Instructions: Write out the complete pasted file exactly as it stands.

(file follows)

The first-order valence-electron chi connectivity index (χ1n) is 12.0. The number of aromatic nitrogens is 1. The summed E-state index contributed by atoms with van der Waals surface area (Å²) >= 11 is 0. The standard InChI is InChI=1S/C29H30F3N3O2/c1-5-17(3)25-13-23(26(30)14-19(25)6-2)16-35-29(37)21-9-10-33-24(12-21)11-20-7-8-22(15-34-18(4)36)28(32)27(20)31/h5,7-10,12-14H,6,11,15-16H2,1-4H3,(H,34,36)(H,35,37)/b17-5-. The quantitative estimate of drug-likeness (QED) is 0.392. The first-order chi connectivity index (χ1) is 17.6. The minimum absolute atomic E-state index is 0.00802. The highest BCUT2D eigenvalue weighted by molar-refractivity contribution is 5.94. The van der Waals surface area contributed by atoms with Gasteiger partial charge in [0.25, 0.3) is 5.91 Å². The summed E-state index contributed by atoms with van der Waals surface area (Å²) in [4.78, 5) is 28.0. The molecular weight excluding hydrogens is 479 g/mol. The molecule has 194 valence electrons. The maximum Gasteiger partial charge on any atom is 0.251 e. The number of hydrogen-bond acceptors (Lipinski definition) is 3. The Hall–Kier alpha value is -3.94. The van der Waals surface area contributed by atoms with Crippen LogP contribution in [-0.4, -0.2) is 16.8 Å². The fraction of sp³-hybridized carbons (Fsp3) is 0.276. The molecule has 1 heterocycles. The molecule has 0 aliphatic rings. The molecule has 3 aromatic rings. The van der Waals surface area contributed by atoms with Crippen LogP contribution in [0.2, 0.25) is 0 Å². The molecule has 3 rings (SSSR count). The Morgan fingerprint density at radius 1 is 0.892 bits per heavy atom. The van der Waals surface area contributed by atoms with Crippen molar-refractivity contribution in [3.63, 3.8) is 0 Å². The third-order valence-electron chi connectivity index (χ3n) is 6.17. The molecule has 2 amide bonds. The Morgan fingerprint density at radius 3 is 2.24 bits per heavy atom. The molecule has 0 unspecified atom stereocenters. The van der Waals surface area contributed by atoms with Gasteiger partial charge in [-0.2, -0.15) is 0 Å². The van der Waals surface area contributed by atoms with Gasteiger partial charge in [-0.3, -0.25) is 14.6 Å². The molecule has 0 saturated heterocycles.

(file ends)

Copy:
The first-order valence-electron chi connectivity index (χ1n) is 12.0. The number of aromatic nitrogens is 1. The summed E-state index contributed by atoms with van der Waals surface area (Å²) >= 11 is 0. The standard InChI is InChI=1S/C29H30F3N3O2/c1-5-17(3)25-13-23(26(30)14-19(25)6-2)16-35-29(37)21-9-10-33-24(12-21)11-20-7-8-22(15-34-18(4)36)28(32)27(20)31/h5,7-10,12-14H,6,11,15-16H2,1-4H3,(H,34,36)(H,35,37)/b17-5-. The quantitative estimate of drug-likeness (QED) is 0.392. The first-order chi connectivity index (χ1) is 17.6. The minimum absolute atomic E-state index is 0.00802. The highest BCUT2D eigenvalue weighted by molar-refractivity contribution is 5.94. The van der Waals surface area contributed by atoms with Gasteiger partial charge in [0.25, 0.3) is 5.91 Å². The summed E-state index contributed by atoms with van der Waals surface area (Å²) in [4.78, 5) is 28.0. The molecular weight excluding hydrogens is 479 g/mol. The molecule has 194 valence electrons. The maximum Gasteiger partial charge on any atom is 0.251 e. The number of hydrogen-bond acceptors (Lipinski definition) is 3. The Hall–Kier alpha value is -3.94. The van der Waals surface area contributed by atoms with Crippen LogP contribution in [-0.4, -0.2) is 16.8 Å². The fraction of sp³-hybridized carbons (Fsp3) is 0.276. The molecule has 1 heterocycles. The molecule has 0 aliphatic rings. The molecule has 3 aromatic rings. The van der Waals surface area contributed by atoms with Crippen LogP contribution in [0.2, 0.25) is 0 Å². The molecule has 3 rings (SSSR count). The Morgan fingerprint density at radius 1 is 0.892 bits per heavy atom. The van der Waals surface area contributed by atoms with Crippen molar-refractivity contribution in [3.63, 3.8) is 0 Å². The third-order valence-electron chi connectivity index (χ3n) is 6.17. The molecule has 2 amide bonds. The Morgan fingerprint density at radius 3 is 2.24 bits per heavy atom. The molecule has 0 unspecified atom stereocenters. The van der Waals surface area contributed by atoms with Gasteiger partial charge in [-0.2, -0.15) is 0 Å². The van der Waals surface area contributed by atoms with Gasteiger partial charge in [-0.3, -0.25) is 14.6 Å². The molecule has 0 saturated heterocycles.